Hillary: Latest Dem to Exclude Me From The Tent

Hilary Clinton made a pretty good speech last night, and a good part of it dealt with unity in the Democratic Party. She made important points about the importance of including women and racial minorities and homosexuals, and in thanking her supporters meticulously included Puerto Rico and the territories.

I was really feeling that unity glow, too, right up to the end… and then she did what so many politicians have done before her, and she metaphorically threw me out of the tent. She’s far from the first, she won’t be the last, and it seems to be getting worse rather than better in the Democratic Party.

You didn’t catch it? it was when she ended with this: “That is our duty, to build that bright future, and to teach our children that in America there is no chasm too deep, no barrier too great — and no ceiling too high — for all who work hard, never back down, always keep going, have faith in God, in our country, and in each other.”

Billboard ouside DNC

Billboard ouside DNC

She also said “Thank you so much. God bless America and Godspeed to you all.” I don’t mind that so much; I’m willing to accept good wishes no matter how couched. For a believer to wish my country and myself well in terms of the god or gods they believe in is perfectly fine with me. (The same goes for “Merry Christmas” and similar greetings – I’ll smile and wish you the same back.)

But why, oh why couldn’t I be included among those for whom “in America there is no chasm too deep, no barrier too great — and no ceiling too high”? Why is it necessary to believe in God to be considered a part of this? It wasn’t meant to be so.

I expect this kind of thing from the modern Republican Party, which has been the party of exclusion for my lifetime, and certainly no prominent leader in the Democratic Party has so blatant as former President George H.W. Bush, who doesn’t even think we atheists should be considered citizens or patriots.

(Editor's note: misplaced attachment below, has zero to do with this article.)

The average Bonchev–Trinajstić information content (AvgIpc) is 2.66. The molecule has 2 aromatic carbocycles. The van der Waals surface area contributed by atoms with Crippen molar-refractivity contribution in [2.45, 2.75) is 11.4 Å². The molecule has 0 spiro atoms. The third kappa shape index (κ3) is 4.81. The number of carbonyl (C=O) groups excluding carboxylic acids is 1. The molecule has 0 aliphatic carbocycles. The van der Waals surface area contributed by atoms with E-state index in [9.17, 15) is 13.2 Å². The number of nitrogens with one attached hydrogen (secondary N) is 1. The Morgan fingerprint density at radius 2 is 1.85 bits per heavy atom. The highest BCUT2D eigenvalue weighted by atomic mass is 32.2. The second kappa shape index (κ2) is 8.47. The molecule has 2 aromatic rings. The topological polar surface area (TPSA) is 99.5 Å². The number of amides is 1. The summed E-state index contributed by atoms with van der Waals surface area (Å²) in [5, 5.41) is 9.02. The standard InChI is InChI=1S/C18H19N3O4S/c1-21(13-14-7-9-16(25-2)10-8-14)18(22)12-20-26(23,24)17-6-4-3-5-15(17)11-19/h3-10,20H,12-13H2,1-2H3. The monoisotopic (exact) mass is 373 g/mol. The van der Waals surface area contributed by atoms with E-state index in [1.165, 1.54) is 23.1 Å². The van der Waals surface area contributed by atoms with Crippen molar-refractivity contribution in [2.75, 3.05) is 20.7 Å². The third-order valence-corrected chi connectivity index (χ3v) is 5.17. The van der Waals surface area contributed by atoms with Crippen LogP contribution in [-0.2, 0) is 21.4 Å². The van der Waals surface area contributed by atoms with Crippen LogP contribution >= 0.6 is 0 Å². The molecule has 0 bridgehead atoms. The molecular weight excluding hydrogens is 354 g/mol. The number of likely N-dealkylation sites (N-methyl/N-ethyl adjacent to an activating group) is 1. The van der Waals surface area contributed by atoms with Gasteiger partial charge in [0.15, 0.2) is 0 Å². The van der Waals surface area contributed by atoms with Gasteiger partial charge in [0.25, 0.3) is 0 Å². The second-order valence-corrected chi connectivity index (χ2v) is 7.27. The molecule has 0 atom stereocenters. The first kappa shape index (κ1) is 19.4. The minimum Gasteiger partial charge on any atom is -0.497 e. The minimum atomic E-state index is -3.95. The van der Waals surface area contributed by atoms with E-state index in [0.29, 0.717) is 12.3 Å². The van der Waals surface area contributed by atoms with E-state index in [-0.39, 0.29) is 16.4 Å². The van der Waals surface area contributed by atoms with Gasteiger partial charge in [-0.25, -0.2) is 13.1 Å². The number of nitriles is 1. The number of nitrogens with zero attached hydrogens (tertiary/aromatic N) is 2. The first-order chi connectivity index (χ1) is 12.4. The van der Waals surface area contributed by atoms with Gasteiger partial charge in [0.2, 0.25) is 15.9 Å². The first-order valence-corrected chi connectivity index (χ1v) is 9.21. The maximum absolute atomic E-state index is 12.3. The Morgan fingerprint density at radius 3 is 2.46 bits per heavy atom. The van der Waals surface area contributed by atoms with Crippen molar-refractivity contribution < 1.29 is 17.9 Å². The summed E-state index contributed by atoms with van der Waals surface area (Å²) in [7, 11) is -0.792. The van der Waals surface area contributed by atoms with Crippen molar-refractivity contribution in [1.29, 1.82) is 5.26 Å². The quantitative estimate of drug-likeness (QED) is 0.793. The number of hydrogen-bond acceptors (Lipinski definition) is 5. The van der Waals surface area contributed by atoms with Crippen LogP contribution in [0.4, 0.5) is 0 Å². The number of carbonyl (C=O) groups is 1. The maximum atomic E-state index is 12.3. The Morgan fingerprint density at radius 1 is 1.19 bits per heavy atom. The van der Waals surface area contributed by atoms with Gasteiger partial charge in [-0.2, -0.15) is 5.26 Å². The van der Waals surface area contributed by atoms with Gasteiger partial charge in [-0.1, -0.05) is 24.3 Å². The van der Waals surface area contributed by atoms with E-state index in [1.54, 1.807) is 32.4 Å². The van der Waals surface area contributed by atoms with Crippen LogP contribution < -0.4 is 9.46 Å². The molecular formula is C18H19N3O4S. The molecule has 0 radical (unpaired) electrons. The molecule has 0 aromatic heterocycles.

Still, it does seem as if the Democrats are moving toward the Republican attitude toward nonbelievers.

Barack’s proposed expansion of faith-based initiatives is better thought out than George W. Bush’s (surprise, surprise!), and stays within the letter of the law of Church-State separation – but it cuts awfully close to the line. Despite repeated appeals, the Interfaith Gathering at the DNC refused to allow a single non-theist from any of several local secularist groups to join in; organizer Leah Daughtry opined, “Democrats have been, are and will continue to be people of faith – and this interfaith gathering is proof of that.” (Is she telling me I have a faith I don’t know about, or is she saying I’m not a Democrat?) Such sentiments make me uneasy.

There’s nothing wrong with reaching out to the faithful, and I understand the need to reassure some of them that being a Democrat is entirely compatible with religious belief, but I’d like our Democratic leaders to bear in mind that when they say “we also worship an awesome God in the blue states” that that “we” is only a subset of Democrats. I’m seeing the references to God becoming as near-obligatory to Democratic politicians as it has long been for Republicans, and that worries me.

Some may think I’m overreacting, and I may be… but the recent history of this country makes me skittish of these things. It wasn’t that long ago that American schoolchildren pledged fealty to “One Nation, Indivisible” and no one thought anything about it. Then the words “Under God” were inserted, dividing us into those who were comfortable with the new ‘standard’ Pledge and those who weren’t, and that insertion which does nothing but divide is now apparently ineradicable. In a country whose founding documents declare its secular foundation, even the currency makes reference to the dominant religious beliefs.